Senior Fellow on Islam and modernity at @CatoInstitute. Senior Lecturer at @BostonCollege. Author of a few books. In 🇹🇷 @AkyolMustafa. In ♥️ w @riadaaa.
Sep 9 • 5 tweets • 1 min read
French secularism, laicite, is inherently oppressive, as its key aim is to "protect the state *from* religion," with little protection for freedom *of* religion.
It has poisoned the Muslim world, too, with imports in Turkey & Tunisia. It gave a bad name to any "secularism."
Conversely, in America, secularism ("separation of church & state") was built on the key aim of "protecting religion from the state."
That's why in America, religious freedom is strong.
And that's one reason why American Muslims are much freer, happier, and better integrated.
May 13 • 5 tweets • 1 min read
People who support #Erdogan say he made Turkey wealthier, greater, and freer.
Which is true... For his first decade in power, when he had principled & competent people in his team.
Then he began replacing them with yes-men, while turning growingly authoritarian and irrational.
Why Erdogan changed that way?
Lord Acton has the answer: "Power corrupts. Absolute power corrupts absolutely."
Ibn Khaldun also has the answer: Conquerors of a system soon turn into what they conquered.
So, Erdogan began imitating injustices of the past that he once condemned.
Dec 5, 2022 • 9 tweets • 4 min read
Does Islam really require "religion police"?
From Iran to Saudis to the Taliban, the answer is yes, with two references: the Quranic duty of "commanding the right," the Prophetic institution of hisba.
The Quranic duty of "commanding the right and forbidding the wrong" is interestingly worded: the "good" is #maruf, which means "known." It may refer to ethico-legal values that are commonly known — and not necessarily all Sharia. newlinesmag.com/reportage/the-…
Dec 4, 2022 • 5 tweets • 3 min read
I would say:
Of course, “democracy is good only insofar as it produces good outcomes.”
For there are higher values: freedom, justice, human rights, human flourishing. Any political system, at any time and milieu, is as good as it serves these timeless values.
My guess: #Afghanistan will catch up with #Iran in raising the greatest number of ex-Muslims — atheists, Christians, etc.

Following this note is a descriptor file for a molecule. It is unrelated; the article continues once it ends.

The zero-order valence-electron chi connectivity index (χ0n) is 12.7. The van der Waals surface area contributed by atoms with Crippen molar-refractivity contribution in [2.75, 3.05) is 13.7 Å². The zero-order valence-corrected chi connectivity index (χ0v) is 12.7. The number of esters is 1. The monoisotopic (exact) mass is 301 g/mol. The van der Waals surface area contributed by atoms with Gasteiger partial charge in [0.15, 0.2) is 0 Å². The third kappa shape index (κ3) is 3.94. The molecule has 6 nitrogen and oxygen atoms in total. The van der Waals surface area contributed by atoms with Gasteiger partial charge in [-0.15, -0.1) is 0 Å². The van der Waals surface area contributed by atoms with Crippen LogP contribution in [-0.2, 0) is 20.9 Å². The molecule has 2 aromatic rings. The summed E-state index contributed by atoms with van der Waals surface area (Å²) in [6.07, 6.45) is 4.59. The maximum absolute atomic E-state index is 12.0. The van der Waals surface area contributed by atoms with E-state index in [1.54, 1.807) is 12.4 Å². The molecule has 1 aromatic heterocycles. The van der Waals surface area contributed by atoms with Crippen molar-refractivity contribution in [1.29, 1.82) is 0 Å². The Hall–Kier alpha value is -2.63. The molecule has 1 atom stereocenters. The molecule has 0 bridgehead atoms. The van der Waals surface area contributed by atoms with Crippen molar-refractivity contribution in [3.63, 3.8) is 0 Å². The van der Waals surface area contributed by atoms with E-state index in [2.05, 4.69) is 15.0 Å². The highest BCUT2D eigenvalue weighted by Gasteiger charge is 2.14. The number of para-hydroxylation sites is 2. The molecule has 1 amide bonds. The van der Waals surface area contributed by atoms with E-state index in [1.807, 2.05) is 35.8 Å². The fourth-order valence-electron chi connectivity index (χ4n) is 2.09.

For, as I wrote before, dictating a faith is the best way to make people lose it: nytimes.com/2018/03/25/opi…
Surely, disenchantment with religion has complex reasons everywhere, but exposure to violence, oppression, or bigotry in the name of religion is a significant force in the Muslim world, recently in Turkey and some Arab countries, too, as I wrote here: hudson.org/research/16131…
Aug 31, 2021 • 4 tweets • 2 min read
A venom that had brought division, hatred and savagery to Muslims from the very first century of Islam is #takfirism: To declare other Muslims with different opinions and beliefs as "kafir" (infidel), which typically follows with the imagined right to kill them.
That venom had a major revival in the past few decades.
ISIS practices it in real life, in the most extreme form, by killing any Muslim it can brand as "apostate."
Relatively milder takfiris are active on Twitter. They don't physically take arms; but they keep throwing takfir.
Apr 22, 2021 • 5 tweets • 2 min read
“We Muslims need a major renewal in religion by accepting the full meaning of the Qur’anic maxim, ‘There is no compulsion in religion.’
So no more religious policing, no threats to ‘apostates’ or ‘blasphemers’.”
#Pakistan had the right approach to religion at its birth as the great Ali Jinnah put it:
“You are free. You are free to go to your temples, you are free to go to your mosques or to any other place or worship; that has nothing to do with the business of the State.”
Apr 21, 2021 • 4 tweets • 2 min read
The fiery Pakistani Islamists seen in the photo below (via @nytimes) are misquoting the #Quran.
Verse 8:59 that they apparently sloganized to justify "killing blasphemers" - their big passion - has nothing to do with punishing blasphemy... nytimes.com/2021/04/20/wor…
The verse says, "Those who disbelieve think they will escape; they will not."
According to great the Sunni exegete Fakhr al-Din al-Razi, this may be a reference to a punishment by God in the afterlife - not by Muslims on earth.